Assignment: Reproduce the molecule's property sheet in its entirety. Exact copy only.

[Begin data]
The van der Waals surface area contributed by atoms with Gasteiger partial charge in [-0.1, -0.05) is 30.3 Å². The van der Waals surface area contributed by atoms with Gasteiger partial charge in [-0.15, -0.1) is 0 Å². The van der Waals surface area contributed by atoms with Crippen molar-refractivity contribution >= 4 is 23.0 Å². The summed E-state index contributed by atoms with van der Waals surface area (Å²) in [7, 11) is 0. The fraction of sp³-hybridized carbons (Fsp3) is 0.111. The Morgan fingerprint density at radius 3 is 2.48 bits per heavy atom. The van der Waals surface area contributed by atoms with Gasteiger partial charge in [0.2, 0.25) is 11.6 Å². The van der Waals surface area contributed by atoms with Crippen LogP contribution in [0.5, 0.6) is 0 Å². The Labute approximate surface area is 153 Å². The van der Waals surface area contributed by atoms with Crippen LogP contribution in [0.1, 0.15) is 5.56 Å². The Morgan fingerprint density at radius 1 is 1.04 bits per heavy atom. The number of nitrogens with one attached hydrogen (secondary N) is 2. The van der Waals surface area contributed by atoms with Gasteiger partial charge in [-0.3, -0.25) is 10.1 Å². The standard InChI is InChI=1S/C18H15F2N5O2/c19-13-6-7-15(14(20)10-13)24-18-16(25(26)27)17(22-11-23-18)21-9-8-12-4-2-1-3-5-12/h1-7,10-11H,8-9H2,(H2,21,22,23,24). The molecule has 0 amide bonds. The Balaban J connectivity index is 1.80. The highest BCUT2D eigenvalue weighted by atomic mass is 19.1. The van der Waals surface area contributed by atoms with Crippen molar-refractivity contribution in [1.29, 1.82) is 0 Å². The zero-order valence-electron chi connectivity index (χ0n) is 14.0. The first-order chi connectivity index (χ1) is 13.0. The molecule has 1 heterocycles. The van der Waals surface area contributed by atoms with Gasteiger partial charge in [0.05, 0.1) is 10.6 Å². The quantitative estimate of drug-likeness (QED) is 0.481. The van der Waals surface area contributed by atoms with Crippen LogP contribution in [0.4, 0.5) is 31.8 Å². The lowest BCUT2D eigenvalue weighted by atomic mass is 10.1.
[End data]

The van der Waals surface area contributed by atoms with Gasteiger partial charge in [-0.1, -0.05) is 30.3 Å². The van der Waals surface area contributed by atoms with Gasteiger partial charge in [-0.15, -0.1) is 0 Å². The van der Waals surface area contributed by atoms with Crippen molar-refractivity contribution >= 4 is 23.0 Å². The summed E-state index contributed by atoms with van der Waals surface area (Å²) in [7, 11) is 0. The fraction of sp³-hybridized carbons (Fsp3) is 0.111. The Morgan fingerprint density at radius 3 is 2.48 bits per heavy atom. The van der Waals surface area contributed by atoms with Gasteiger partial charge in [0.2, 0.25) is 11.6 Å². The van der Waals surface area contributed by atoms with Crippen LogP contribution in [0.5, 0.6) is 0 Å². The Labute approximate surface area is 153 Å². The van der Waals surface area contributed by atoms with Crippen LogP contribution in [0.1, 0.15) is 5.56 Å². The Morgan fingerprint density at radius 1 is 1.04 bits per heavy atom. The number of nitrogens with one attached hydrogen (secondary N) is 2. The van der Waals surface area contributed by atoms with Gasteiger partial charge in [-0.3, -0.25) is 10.1 Å². The standard InChI is InChI=1S/C18H15F2N5O2/c19-13-6-7-15(14(20)10-13)24-18-16(25(26)27)17(22-11-23-18)21-9-8-12-4-2-1-3-5-12/h1-7,10-11H,8-9H2,(H2,21,22,23,24). The molecule has 0 amide bonds. The Balaban J connectivity index is 1.80. The highest BCUT2D eigenvalue weighted by atomic mass is 19.1. The van der Waals surface area contributed by atoms with Crippen molar-refractivity contribution in [1.29, 1.82) is 0 Å². The zero-order valence-electron chi connectivity index (χ0n) is 14.0. The first-order chi connectivity index (χ1) is 13.0. The molecule has 1 heterocycles. The van der Waals surface area contributed by atoms with Gasteiger partial charge in [0.05, 0.1) is 10.6 Å². The quantitative estimate of drug-likeness (QED) is 0.481. The van der Waals surface area contributed by atoms with Crippen LogP contribution in [0.4, 0.5) is 31.8 Å². The lowest BCUT2D eigenvalue weighted by atomic mass is 10.1.